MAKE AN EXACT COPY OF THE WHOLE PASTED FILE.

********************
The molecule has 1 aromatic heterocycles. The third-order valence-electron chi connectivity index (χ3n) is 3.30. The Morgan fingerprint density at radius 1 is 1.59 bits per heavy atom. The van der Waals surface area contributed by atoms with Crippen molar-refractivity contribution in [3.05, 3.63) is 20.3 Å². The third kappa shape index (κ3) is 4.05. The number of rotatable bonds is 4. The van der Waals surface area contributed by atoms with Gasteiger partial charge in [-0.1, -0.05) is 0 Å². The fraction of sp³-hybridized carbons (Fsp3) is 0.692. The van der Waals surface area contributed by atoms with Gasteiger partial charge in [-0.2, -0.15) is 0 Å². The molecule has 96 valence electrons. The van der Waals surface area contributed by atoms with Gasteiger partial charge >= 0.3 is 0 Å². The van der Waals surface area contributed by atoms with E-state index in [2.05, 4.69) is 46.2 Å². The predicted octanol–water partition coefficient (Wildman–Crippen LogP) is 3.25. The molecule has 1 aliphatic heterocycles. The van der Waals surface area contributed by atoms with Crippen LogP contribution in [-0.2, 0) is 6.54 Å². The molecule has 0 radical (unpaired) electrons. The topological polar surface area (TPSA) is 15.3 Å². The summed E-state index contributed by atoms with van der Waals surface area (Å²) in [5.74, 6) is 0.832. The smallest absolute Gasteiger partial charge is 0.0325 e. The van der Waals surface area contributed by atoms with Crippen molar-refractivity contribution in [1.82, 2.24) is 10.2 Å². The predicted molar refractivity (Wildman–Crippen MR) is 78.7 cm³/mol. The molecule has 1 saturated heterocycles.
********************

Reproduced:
The molecule has 1 aromatic heterocycles. The third-order valence-electron chi connectivity index (χ3n) is 3.30. The Morgan fingerprint density at radius 1 is 1.59 bits per heavy atom. The van der Waals surface area contributed by atoms with Crippen molar-refractivity contribution in [3.05, 3.63) is 20.3 Å². The third kappa shape index (κ3) is 4.05. The number of rotatable bonds is 4. The van der Waals surface area contributed by atoms with Gasteiger partial charge in [-0.1, -0.05) is 0 Å². The fraction of sp³-hybridized carbons (Fsp3) is 0.692. The van der Waals surface area contributed by atoms with Gasteiger partial charge in [-0.2, -0.15) is 0 Å². The molecule has 96 valence electrons. The van der Waals surface area contributed by atoms with Gasteiger partial charge >= 0.3 is 0 Å². The van der Waals surface area contributed by atoms with E-state index in [2.05, 4.69) is 46.2 Å². The predicted octanol–water partition coefficient (Wildman–Crippen LogP) is 3.25. The molecule has 1 aliphatic heterocycles. The van der Waals surface area contributed by atoms with Crippen LogP contribution in [-0.2, 0) is 6.54 Å². The molecule has 0 radical (unpaired) electrons. The topological polar surface area (TPSA) is 15.3 Å². The summed E-state index contributed by atoms with van der Waals surface area (Å²) in [5.74, 6) is 0.832. The smallest absolute Gasteiger partial charge is 0.0325 e. The van der Waals surface area contributed by atoms with Crippen molar-refractivity contribution in [1.82, 2.24) is 10.2 Å². The predicted molar refractivity (Wildman–Crippen MR) is 78.7 cm³/mol. The molecule has 1 saturated heterocycles.